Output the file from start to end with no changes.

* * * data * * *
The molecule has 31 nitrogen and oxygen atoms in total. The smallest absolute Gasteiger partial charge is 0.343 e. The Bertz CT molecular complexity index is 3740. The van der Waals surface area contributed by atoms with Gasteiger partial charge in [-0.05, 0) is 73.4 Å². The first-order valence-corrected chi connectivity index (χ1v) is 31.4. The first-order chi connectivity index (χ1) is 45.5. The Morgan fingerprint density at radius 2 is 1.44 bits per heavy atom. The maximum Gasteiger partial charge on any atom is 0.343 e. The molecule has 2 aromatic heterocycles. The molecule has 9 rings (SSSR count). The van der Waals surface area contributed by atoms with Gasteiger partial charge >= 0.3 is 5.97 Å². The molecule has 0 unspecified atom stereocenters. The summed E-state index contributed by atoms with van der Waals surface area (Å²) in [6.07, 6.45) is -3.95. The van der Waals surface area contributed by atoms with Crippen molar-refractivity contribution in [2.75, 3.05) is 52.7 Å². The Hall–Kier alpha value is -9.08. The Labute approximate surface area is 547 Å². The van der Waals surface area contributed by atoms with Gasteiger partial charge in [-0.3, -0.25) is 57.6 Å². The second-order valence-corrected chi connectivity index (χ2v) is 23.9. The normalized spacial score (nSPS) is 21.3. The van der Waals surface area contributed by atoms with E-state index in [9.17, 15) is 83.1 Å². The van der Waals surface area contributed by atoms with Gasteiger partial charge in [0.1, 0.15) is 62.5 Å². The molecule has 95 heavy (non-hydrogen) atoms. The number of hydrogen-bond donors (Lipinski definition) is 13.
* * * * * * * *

The molecule has 31 nitrogen and oxygen atoms in total. The smallest absolute Gasteiger partial charge is 0.343 e. The Bertz CT molecular complexity index is 3740. The van der Waals surface area contributed by atoms with Gasteiger partial charge in [-0.05, 0) is 73.4 Å². The first-order valence-corrected chi connectivity index (χ1v) is 31.4. The first-order chi connectivity index (χ1) is 45.5. The Morgan fingerprint density at radius 2 is 1.44 bits per heavy atom. The maximum Gasteiger partial charge on any atom is 0.343 e. The molecule has 2 aromatic heterocycles. The molecule has 9 rings (SSSR count). The van der Waals surface area contributed by atoms with Gasteiger partial charge >= 0.3 is 5.97 Å². The molecule has 0 unspecified atom stereocenters. The summed E-state index contributed by atoms with van der Waals surface area (Å²) in [6.07, 6.45) is -3.95. The van der Waals surface area contributed by atoms with Crippen molar-refractivity contribution in [2.75, 3.05) is 52.7 Å². The Hall–Kier alpha value is -9.08. The Labute approximate surface area is 547 Å². The van der Waals surface area contributed by atoms with Gasteiger partial charge in [-0.3, -0.25) is 57.6 Å². The second-order valence-corrected chi connectivity index (χ2v) is 23.9. The normalized spacial score (nSPS) is 21.3. The van der Waals surface area contributed by atoms with E-state index in [9.17, 15) is 83.1 Å². The van der Waals surface area contributed by atoms with Gasteiger partial charge in [0.1, 0.15) is 62.5 Å². The molecule has 95 heavy (non-hydrogen) atoms. The number of hydrogen-bond donors (Lipinski definition) is 13.